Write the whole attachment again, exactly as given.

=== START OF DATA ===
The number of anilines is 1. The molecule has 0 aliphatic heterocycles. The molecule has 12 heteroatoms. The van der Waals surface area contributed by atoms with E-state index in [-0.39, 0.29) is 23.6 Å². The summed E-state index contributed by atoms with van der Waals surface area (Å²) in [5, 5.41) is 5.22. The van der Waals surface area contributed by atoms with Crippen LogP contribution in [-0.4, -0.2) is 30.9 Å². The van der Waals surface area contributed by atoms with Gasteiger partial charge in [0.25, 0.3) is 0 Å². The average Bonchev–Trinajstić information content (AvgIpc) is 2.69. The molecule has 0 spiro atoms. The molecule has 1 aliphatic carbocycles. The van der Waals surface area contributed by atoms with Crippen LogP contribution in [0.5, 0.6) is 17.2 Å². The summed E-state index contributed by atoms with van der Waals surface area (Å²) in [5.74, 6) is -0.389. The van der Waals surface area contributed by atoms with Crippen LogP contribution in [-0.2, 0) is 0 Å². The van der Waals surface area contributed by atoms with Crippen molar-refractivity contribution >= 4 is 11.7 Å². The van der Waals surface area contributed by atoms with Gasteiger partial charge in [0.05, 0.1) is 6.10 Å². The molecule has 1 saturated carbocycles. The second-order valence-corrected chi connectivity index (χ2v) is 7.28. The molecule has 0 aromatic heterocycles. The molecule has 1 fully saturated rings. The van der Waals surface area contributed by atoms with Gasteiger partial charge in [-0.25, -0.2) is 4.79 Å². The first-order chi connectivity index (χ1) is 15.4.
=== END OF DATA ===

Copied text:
The number of anilines is 1. The molecule has 0 aliphatic heterocycles. The molecule has 12 heteroatoms. The van der Waals surface area contributed by atoms with E-state index in [-0.39, 0.29) is 23.6 Å². The summed E-state index contributed by atoms with van der Waals surface area (Å²) in [5, 5.41) is 5.22. The van der Waals surface area contributed by atoms with Crippen LogP contribution in [-0.4, -0.2) is 30.9 Å². The van der Waals surface area contributed by atoms with Gasteiger partial charge in [0.25, 0.3) is 0 Å². The average Bonchev–Trinajstić information content (AvgIpc) is 2.69. The molecule has 0 spiro atoms. The molecule has 1 aliphatic carbocycles. The van der Waals surface area contributed by atoms with Crippen LogP contribution in [0.5, 0.6) is 17.2 Å². The summed E-state index contributed by atoms with van der Waals surface area (Å²) in [5.74, 6) is -0.389. The van der Waals surface area contributed by atoms with Crippen LogP contribution in [-0.2, 0) is 0 Å². The van der Waals surface area contributed by atoms with Crippen molar-refractivity contribution >= 4 is 11.7 Å². The van der Waals surface area contributed by atoms with Gasteiger partial charge in [0.05, 0.1) is 6.10 Å². The molecule has 1 saturated carbocycles. The second-order valence-corrected chi connectivity index (χ2v) is 7.28. The molecule has 0 aromatic heterocycles. The molecule has 1 fully saturated rings. The van der Waals surface area contributed by atoms with Gasteiger partial charge in [-0.25, -0.2) is 4.79 Å². The first-order chi connectivity index (χ1) is 15.4.